Publicado en mayo 16th, 2020 | por The Spainsplainer0
Señor Wences II
Wenceslao travelled through the country working various oddjobs while honing his talents as a plate-spinner and voice-thrower, earning small bits of money here and there by choreographing duels to the death with the statues on old bridges for the entertainment of passersby. Meanwhile, his right fist had gone off to train in oil portraiture under a renowed master and his left fist was beginning his first year in medical school. The two hands had never gotten along particularly well and decided to part ways the summer before in 1914. By the time they had finished their training and returned, they discovered that Wenceslao had become a young man, and was in desperate need of his hands again for masturbatory purposes.
Despite not being directly part of The Great War, Spain had suffered an economic downturn due to the rest of Europe losing its god damn mind for four years, and after the hostilities ceased and job opportunities became more widespread, Wenceslao applied at a local circus that was hiring. They asked what relevant experience he had and for references, of which he had neither, and they told him he was not what they were looking for at the moment, but they would put his application “in the files”, whatever that meant, and get back to him if there was ever an opening.
Dismayed, Wenceslao went to the docks to drown himself and encountered the most enormous ship he had ever seen in his life. It was even bigger than the Titanic, he presumed, having never seen it. He asked a man in glasses standing near the gangway if it was a military vessel. The man, who happened to be the captain of the ship, bellowed and said, “No, young man! This is a cruise ship. Now that the war is over we take thousands of Germans around the coast so they can broaden their horizons and make passive-aggressive jokes abroad. They disembark for a few hours, spend vast sums of money on land while being culturally sensitive to their hosts and learning a thing or two about other peoples, and then return in the afternoon or early evening for some fine dining and restrained frivolity. It’s going to revolutionize the tourism industry, I tell you!”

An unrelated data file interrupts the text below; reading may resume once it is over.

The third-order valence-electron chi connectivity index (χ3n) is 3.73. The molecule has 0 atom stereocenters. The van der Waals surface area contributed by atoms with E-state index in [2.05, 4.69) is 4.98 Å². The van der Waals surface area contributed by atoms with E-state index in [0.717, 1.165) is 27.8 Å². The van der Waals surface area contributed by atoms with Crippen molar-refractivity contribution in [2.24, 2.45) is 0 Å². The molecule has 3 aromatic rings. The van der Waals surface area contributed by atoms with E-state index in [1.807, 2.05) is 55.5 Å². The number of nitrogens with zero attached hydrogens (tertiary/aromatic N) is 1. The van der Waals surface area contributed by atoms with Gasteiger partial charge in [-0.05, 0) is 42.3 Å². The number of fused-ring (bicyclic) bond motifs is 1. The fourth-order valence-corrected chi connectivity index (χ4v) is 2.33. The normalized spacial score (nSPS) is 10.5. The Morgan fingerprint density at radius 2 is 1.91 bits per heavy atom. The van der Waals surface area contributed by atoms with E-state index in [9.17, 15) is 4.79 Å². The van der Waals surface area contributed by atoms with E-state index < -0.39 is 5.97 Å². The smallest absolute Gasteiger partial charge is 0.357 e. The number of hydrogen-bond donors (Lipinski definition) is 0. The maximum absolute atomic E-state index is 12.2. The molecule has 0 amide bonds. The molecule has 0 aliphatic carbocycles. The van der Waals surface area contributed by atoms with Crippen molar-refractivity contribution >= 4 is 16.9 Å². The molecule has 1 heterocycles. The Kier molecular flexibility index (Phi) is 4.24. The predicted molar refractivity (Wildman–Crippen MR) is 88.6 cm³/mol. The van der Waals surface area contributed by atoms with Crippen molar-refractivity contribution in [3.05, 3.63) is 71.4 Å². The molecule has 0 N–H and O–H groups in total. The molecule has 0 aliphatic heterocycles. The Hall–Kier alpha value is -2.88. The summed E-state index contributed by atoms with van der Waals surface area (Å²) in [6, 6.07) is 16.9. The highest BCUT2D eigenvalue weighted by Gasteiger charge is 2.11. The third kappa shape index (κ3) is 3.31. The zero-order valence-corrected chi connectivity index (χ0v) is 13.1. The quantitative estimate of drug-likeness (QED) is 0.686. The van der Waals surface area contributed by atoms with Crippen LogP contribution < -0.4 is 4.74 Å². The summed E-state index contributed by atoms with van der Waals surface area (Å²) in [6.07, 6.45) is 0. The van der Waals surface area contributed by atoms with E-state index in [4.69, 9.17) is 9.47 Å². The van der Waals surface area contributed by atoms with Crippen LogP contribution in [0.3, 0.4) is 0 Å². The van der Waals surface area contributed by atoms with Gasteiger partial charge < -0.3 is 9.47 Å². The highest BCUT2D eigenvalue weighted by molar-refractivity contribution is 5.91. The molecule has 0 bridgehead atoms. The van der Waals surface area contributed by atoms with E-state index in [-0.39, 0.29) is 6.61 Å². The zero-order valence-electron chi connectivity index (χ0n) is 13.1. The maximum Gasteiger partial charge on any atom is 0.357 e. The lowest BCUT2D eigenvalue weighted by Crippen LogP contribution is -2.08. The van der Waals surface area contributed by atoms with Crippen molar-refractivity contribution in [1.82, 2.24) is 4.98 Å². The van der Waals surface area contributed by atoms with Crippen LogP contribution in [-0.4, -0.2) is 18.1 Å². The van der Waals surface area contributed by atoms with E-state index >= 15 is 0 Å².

Wenceslao was sold. He wanted aboard this ship and offered his services. “Take me with you, Captain!”
A portrait of the ship’s captain as a young man by Ramon Casas (conserved at MNAC in Barcelona)
“My crew call me Maese, young man. And what can you possibly offer me that I don’t already have?
Wenceslao told him about the spinning plates, and the thrown voices, and that he could talk to all manner of animate and inanimate objects. The maese stroked his pointed beard.
“Inanimate objects, you say? Well, now… Once in awhile we take on English aristocrats whose chartered passage is unavailable and who have to travel a few ports further to continue their journeys. It would indeed be nice to have some way of communicating with them in case of emergencies.”
Anticipating his assent, Wenceslao jumped in the air and began shaking the maese’s hand. The old man laughed through his teeth and no longer had the heart to say no. Wenceslao ran back to the place on the dock where he’d dropped his belongings and his suicide note, took the former, and ran back to the gangway.
As he set his foot on the ramp, an earnest voice spoke. “Wenceslao. We need to talk.” It was his left fist, who’d now begun insisting that everyone, including Wenceslao himself, address him by his proper title of “Doctor.” “I’m not going with you,” Doctor Fist continued, “I’ve fallen in love with a girl named Helena.”
“Wait, wait, wait.” his right fist interjected. “My Helena?”
“First, she’s your cousin. Gross. Second, we’ve spoken about it and are going to be married next month. I was going to wait until after the two of you’d drowned to crawl back ashore and avoid this conversation,” Doctor Fistus shrugged his shoulders. “…but here we are.”
Wenceslao’s right fist lunged in anger at his nemesis and the two began struggling. Concerned at both Wenceslao’s behavior as well as his preventing passengers from using the gangway, the maese asked if everything was all right. “Sure, sure, Boss,” Wenceslao replied, “they do this often. They’ll tire themselves out soon.” And indeed they did. Doctor Fistus landed one final blow with his single arm and the two of them collapsed at Wenceslao’s waist. It was a bitter farewell, but Wenceslao had been through so much with Doctor Fistus that he was unable to say goodbye without kissing his lifelong friend on the cheek and wishing him and his bride-to-be all the best.